While sitting and writing in Swem last week, I panicked.
Microsoft Word had crashed, and the recovery document was blank. All seven pages I had written were gone. I quickly realized there was nothing I could do but start over. Facing a tight deadline, I knew my time was better spent writing than worrying, so I set out to re-write the paper.
Although still not perfect, my second draft was considerably better than my first. It also took far less time to write. After agonizing over the first draft, I re-wrote those seven pages in one sitting. The difference was that the second time around, I finally knew what I wanted to say. This allowed me to be more creative, to rethink the organization of my paper, and to consider which examples would best sustain my argument. Having already had a go at it, I did not simply re-create the same paper. Instead, I took my memory of the fragments and made them into something new.
I gained from this experience an important reminder about the slow process of writing. That is, writing is a process, and each stage of that process matters. By writing, we are thinking and learning, and we need to slog through the sometimes arduous process to come out on the other end.
As a writing consultant for the History Writing Resources Center, I wish I could advocate for everyone’s Microsoft Word crashing at some point in their writing process. We are often too tied to our first drafts, too unwilling to start over. While I don’t think this applies exclusively to history writing, it can be particularly useful in terms of producing strong analytical arguments, a requirement of all history papers.
History papers should do two things:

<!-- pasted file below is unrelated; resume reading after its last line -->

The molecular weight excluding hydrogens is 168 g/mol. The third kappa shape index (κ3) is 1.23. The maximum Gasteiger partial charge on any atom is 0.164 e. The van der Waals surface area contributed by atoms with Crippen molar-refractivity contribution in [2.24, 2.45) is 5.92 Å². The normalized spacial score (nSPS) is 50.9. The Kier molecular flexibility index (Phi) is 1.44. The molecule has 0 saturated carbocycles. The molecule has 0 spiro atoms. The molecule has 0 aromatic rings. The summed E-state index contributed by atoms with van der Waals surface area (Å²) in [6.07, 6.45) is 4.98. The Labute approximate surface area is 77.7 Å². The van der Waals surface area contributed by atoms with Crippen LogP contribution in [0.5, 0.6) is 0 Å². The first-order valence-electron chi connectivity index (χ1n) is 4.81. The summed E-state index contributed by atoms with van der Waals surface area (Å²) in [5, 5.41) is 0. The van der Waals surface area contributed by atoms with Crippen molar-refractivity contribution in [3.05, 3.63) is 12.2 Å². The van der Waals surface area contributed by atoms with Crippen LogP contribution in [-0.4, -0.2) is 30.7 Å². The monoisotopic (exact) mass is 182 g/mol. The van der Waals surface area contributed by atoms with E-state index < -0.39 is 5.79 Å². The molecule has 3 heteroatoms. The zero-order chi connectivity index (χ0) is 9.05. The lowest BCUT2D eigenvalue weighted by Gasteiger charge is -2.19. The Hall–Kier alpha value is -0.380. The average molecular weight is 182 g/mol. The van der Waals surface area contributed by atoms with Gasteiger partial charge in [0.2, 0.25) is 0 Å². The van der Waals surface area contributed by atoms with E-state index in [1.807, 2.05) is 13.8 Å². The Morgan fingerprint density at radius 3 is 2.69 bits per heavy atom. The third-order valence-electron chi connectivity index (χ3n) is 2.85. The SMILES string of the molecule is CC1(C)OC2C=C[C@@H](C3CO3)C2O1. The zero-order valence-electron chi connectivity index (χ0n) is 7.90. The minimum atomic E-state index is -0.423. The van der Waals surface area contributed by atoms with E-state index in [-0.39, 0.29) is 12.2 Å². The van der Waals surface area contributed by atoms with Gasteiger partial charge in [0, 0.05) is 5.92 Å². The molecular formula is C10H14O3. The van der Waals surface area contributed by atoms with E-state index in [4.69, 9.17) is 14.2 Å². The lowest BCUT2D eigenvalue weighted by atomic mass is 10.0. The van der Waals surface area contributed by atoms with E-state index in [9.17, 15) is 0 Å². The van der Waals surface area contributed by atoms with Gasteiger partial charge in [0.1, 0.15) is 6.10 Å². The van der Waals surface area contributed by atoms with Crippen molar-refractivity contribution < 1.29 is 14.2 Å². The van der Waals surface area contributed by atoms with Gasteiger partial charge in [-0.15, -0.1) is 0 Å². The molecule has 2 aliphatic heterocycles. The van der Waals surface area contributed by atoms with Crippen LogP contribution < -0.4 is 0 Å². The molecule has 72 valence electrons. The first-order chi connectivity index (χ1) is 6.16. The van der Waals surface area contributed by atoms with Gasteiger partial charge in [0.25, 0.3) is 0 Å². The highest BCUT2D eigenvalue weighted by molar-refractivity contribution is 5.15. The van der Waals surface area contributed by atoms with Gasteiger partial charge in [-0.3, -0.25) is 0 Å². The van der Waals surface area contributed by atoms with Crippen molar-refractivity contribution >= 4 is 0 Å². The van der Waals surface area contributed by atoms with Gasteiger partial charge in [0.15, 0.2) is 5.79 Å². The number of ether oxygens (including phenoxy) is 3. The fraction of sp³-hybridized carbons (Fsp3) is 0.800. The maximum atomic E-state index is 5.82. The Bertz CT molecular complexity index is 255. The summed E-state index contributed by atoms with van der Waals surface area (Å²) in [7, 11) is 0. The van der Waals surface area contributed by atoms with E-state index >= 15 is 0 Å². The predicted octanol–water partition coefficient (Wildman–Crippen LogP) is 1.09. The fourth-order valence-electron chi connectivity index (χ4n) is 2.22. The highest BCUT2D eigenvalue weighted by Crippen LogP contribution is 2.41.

- First, they need clear guiding arguments (or thesis statements) that are analytical rather than descriptive. That is, they should try to explain “why” or “how” something happened, rather than simply saying that it happened.
- Second, they should make use of evidence to bolster these arguments. They should use examples from sources (both primary and secondary) to support the main point.
This is much easier said than done. The process of figuring out how pieces of evidence are connected and what sorts of arguments they might yield is a difficult one. For those of us who think as we write, it is often not until we have already written about and explained all of our evidence that we figure out exactly what we are trying to say. A common refrain in the HWRC is “I didn’t know what I was arguing until I got to the end of my paper.” This isn’t a bad sign, but it means your work is not finished.
So, here is my advice. Once you have written a draft, start over. Since we are often pushing up against tight deadlines, this need not be taken too literally. At the very least, once you are finished with a draft, take out a clean sheet of paper or open up a new document and try once again to voice your argument. Take this opportunity to map out your paper and to make sure that the organization of your evidence fits your thesis statement. Once you have a draft, take the time to figure out if your paper actually says what you want it to say. I would also highly recommend re-writing your introduction after you have finished. Remember, you knew the least about your paper when you wrote your introduction. Your introduction deserves the knowledge of hindsight.
And every once in a while, go ahead and delete the whole thing. You’ll thank yourself later.
Caylin Carbonell is a Consultant in W&M’s History Writing Resources Center.